The opinion of the court was delivered by: Goettel, District Judge.
The plaintiff, Kelly Kare, Ltd., is a qualified Medicaid provider
affording personal care services to indigent, disabled persons. Joan C.
Kelly is its president and principal owner. The personal care services
provided to Medicaid recipients include homemaker and housekeeping
services. A worker generally serves only a single recipient and, indeed,
many recipients have two or more persons assigned to their care in order
to provide all-day and weekend service. The other named plaintiffs in
this action, who seek to be class representatives, are a recipient and an
employee of Kelly Kare, Ltd.
The program, under which Kelly Kare provides personal care services to
eligible recipients, is authorized by Title XIX and XX of the Social
Security Act. See 42 U.S.C. § 1396 et seq. It is funded primarily by
the federal government but also by state and county contributions. The
New York State Department of Social Services regulates the program and
makes payments to the personal care providers. Local counties administer
the personal care services by, inter alia, contracting with licensed
The Westchester County Department of Social Services contracted with
Kelly Kare, among a number of others, to provide the personal care
services to Medicaid-eligible residents in Westchester County. The
contracts are on a calendar year basis and Kelly Kare has so contracted
with Westchester since 1987. The state assigns a Medicaid management
information system number to Kelly Kare and makes payments upon receiving
appropriate invoices. The Kelly Kare contract with the County of
Westchester is the only Medicaid contract which Kelly Kare has. It does
have a number of individual clients who are not on welfare.
The contract between the County of Westchester and Kelly Kare provides
that it may be terminated without cause upon thirty days notice. This
conforms with the New York State regulations which allow such
terminations. See 1e N.Y.Comp. Codes R. & Regs. tit. 18, 504.7(a). On or
about October 26, 1990, the County notified Kelly Kare that its contract
was being terminated, without cause, at the end of November. The
contract, by its terms, does not expire until the end of December.*fn1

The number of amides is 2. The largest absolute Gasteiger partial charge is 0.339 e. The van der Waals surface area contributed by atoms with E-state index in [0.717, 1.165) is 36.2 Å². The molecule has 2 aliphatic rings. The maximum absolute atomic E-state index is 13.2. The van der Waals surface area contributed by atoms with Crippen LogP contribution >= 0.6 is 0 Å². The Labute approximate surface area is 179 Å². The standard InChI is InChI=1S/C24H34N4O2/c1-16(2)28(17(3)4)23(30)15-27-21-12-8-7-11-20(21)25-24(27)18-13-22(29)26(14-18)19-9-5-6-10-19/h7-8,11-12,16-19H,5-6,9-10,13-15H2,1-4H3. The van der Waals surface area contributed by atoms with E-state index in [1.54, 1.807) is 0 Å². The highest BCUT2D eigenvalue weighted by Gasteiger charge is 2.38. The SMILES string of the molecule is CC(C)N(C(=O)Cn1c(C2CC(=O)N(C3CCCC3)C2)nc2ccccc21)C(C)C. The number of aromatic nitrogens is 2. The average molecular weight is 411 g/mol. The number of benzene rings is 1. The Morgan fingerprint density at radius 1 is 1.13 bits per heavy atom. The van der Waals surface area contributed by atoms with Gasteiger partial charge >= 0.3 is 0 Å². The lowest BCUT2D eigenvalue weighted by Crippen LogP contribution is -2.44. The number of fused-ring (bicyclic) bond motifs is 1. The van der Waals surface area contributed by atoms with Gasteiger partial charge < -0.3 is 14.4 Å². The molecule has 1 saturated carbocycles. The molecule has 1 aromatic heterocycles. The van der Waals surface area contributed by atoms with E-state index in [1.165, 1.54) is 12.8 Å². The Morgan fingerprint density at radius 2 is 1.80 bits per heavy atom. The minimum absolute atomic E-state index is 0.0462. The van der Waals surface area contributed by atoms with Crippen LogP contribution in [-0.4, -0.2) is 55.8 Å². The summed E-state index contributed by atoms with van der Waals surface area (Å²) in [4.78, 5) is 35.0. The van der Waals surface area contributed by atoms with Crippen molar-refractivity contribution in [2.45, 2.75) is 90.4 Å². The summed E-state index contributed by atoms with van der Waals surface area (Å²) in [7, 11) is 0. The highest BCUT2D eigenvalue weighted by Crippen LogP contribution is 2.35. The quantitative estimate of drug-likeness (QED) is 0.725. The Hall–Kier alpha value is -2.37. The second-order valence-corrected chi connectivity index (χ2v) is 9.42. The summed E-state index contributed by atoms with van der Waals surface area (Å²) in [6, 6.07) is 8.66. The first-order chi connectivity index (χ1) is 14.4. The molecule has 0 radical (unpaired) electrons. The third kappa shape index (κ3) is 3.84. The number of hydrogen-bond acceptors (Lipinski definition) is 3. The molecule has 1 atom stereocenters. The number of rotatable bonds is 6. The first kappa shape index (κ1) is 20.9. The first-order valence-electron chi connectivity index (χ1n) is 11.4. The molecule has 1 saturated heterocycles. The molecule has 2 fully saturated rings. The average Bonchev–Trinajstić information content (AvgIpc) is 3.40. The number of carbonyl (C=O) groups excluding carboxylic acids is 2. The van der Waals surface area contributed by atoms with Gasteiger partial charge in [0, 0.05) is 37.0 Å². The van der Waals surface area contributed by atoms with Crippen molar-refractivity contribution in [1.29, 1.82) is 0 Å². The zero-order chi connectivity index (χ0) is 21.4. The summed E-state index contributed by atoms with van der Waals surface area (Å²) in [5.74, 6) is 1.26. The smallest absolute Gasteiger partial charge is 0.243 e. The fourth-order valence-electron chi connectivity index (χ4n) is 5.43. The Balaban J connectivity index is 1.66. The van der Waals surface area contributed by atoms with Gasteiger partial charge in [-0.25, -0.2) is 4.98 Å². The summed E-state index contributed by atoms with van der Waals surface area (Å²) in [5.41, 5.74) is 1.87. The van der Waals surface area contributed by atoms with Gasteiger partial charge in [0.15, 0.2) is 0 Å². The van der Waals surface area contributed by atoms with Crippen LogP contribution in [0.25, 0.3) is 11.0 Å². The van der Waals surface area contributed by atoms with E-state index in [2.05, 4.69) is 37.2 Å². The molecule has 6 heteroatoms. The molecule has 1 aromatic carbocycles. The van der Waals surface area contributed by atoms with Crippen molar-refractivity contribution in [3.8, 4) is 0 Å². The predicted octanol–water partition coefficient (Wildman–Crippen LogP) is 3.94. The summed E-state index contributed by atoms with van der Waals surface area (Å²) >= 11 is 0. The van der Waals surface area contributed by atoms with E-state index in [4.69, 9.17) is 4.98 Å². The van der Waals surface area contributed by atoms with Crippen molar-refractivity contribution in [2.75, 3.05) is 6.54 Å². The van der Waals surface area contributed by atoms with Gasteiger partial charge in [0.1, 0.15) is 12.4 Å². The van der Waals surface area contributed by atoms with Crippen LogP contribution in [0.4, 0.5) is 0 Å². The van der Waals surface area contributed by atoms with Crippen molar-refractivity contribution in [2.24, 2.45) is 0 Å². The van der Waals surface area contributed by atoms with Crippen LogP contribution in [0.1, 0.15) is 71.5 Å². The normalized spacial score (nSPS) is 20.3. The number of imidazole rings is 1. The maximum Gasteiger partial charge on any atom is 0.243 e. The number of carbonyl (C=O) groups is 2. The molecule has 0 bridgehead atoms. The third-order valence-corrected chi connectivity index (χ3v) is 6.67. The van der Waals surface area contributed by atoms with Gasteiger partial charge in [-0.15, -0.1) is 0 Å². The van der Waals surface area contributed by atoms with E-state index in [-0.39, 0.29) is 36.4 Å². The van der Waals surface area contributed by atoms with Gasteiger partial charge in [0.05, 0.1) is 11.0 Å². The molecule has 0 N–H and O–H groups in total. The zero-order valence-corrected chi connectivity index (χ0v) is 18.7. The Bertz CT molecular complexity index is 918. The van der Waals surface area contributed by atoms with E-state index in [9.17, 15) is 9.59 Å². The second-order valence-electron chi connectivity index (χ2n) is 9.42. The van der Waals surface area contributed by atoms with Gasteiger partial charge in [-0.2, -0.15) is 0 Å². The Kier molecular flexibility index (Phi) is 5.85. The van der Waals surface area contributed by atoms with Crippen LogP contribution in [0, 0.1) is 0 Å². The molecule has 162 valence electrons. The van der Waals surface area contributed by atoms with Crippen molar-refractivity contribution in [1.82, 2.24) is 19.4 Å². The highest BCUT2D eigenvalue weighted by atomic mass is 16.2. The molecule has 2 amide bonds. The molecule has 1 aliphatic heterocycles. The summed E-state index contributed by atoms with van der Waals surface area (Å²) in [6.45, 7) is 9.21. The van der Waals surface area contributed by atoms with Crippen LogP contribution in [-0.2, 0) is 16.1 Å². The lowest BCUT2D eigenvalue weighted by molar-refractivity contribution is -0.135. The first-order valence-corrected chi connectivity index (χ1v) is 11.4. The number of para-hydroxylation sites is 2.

The County has refused to state its reasons for terminating Kelly Kare's
contract, taking the position that since it can do so without cause, it
need not have a reason and, in any event, need not disclose it.*fn2
Immediately after notifying Kelly Kare, the County started advising
Medicaid recipients serviced by Kelly Kare, as well as its employees, of
the impending contract termination and the fact that governmental funds
would not be thereafter subsidizing the program. The County contends that
most of the patients have agreed to change agencies while Kelly Kare
contends that most of the recipients have remained with them.*fn3 We do
not deem this issue material since it is enough to say that some
recipients have switched and some have not.
The general standard for granting preliminary injunctive relief in this
circuit is well settled. To justify the issuance of an injunction, the
plaintiff must show "(a) irreparable harm and (b) either (1) likelihood of
success on the merits or (2) sufficiently serious questions going to the
merits to make them a fair ground for litigation and a balance of
hardships tipping decidedly toward the party requesting the preliminary
relief." Jackson Dairy, Inc. v. H.P. Hood & Sons, Inc., 596 F.2d 70, 72
(2d Cir. 1979) (per curiam). However, where the moving party seeks to
stay governmental action taken in the public interest pursuant to a
statutory or regulatory scheme, the less rigorous
fair-grounds-for-litigation standards do not apply. Union Carbide
Agricultural Production Co. v. Costle, 632 F.2d 1014, 1018 (2d Cir.
1980), cert. denied, 450 U.S. 996, 101 S.Ct. 1698, 68 L.Ed.2d 196
(1981). Therefore, to prevail on this motion, Kelly Kare must show both
that irreparable harm to it will result if the County's termination is
not enjoined and that it is likely to prevail on the merits of the claims
For the purpose of this discussion, we will assume that Kelly Kare will
suffer irreparable harm as a result of the County action. However, this
assumption should be tempered by our observation that the termination of
the Westchester County contract has no effect upon Kelly Kare's status as
a state authorized Medicaid provider. It can obtain contracts from any
other County or governmental body which is willing to contract with it.
Next, Kelly Kare's likelihood of success on the merits must be
assessed. The initial claim is that Kelly Kare has a property interest in
the continuation of its contract. Therefore, as guaranteed by the
fourteenth amendment, due process requires that a hearing be held before